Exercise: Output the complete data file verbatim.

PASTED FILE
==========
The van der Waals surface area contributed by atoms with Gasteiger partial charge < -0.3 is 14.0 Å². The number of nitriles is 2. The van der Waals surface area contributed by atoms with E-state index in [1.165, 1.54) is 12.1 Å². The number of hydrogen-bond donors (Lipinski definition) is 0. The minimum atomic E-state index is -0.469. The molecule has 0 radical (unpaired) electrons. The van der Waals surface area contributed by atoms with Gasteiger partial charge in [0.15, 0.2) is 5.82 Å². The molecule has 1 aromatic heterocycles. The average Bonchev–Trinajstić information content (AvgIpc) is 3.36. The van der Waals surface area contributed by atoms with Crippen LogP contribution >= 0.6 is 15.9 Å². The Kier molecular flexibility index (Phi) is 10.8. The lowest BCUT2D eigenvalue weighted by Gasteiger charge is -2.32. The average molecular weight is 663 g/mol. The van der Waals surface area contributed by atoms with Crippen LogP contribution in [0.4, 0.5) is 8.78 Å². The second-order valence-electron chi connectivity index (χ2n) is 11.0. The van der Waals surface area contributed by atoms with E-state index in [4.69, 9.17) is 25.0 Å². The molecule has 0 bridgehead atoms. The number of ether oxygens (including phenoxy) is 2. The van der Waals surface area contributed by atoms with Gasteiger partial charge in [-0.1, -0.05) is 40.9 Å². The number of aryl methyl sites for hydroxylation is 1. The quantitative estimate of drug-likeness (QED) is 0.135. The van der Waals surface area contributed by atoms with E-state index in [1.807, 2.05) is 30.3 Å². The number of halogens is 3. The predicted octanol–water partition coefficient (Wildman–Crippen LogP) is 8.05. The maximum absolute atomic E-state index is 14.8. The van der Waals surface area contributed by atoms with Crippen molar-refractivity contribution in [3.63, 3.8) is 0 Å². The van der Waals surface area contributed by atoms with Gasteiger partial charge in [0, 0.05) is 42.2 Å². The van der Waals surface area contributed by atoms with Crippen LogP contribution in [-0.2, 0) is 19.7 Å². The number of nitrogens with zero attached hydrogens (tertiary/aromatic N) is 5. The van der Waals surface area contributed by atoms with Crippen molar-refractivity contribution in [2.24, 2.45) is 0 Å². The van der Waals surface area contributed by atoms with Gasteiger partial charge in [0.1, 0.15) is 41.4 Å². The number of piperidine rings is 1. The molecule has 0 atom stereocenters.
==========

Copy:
The van der Waals surface area contributed by atoms with Gasteiger partial charge < -0.3 is 14.0 Å². The number of nitriles is 2. The van der Waals surface area contributed by atoms with E-state index in [1.165, 1.54) is 12.1 Å². The number of hydrogen-bond donors (Lipinski definition) is 0. The minimum atomic E-state index is -0.469. The molecule has 0 radical (unpaired) electrons. The van der Waals surface area contributed by atoms with Gasteiger partial charge in [0.15, 0.2) is 5.82 Å². The molecule has 1 aromatic heterocycles. The average Bonchev–Trinajstić information content (AvgIpc) is 3.36. The van der Waals surface area contributed by atoms with Crippen LogP contribution >= 0.6 is 15.9 Å². The Kier molecular flexibility index (Phi) is 10.8. The lowest BCUT2D eigenvalue weighted by Gasteiger charge is -2.32. The average molecular weight is 663 g/mol. The van der Waals surface area contributed by atoms with Crippen LogP contribution in [0.4, 0.5) is 8.78 Å². The second-order valence-electron chi connectivity index (χ2n) is 11.0. The van der Waals surface area contributed by atoms with E-state index in [4.69, 9.17) is 25.0 Å². The molecule has 0 bridgehead atoms. The number of ether oxygens (including phenoxy) is 2. The van der Waals surface area contributed by atoms with Gasteiger partial charge in [-0.1, -0.05) is 40.9 Å². The number of aryl methyl sites for hydroxylation is 1. The quantitative estimate of drug-likeness (QED) is 0.135. The van der Waals surface area contributed by atoms with E-state index in [1.807, 2.05) is 30.3 Å². The number of halogens is 3. The predicted octanol–water partition coefficient (Wildman–Crippen LogP) is 8.05. The maximum absolute atomic E-state index is 14.8. The van der Waals surface area contributed by atoms with Crippen molar-refractivity contribution in [3.63, 3.8) is 0 Å². The van der Waals surface area contributed by atoms with Gasteiger partial charge in [0, 0.05) is 42.2 Å². The van der Waals surface area contributed by atoms with Crippen LogP contribution in [-0.2, 0) is 19.7 Å². The number of nitrogens with zero attached hydrogens (tertiary/aromatic N) is 5. The van der Waals surface area contributed by atoms with Crippen molar-refractivity contribution in [2.24, 2.45) is 0 Å². The van der Waals surface area contributed by atoms with Gasteiger partial charge in [0.1, 0.15) is 41.4 Å². The number of piperidine rings is 1. The molecule has 0 atom stereocenters.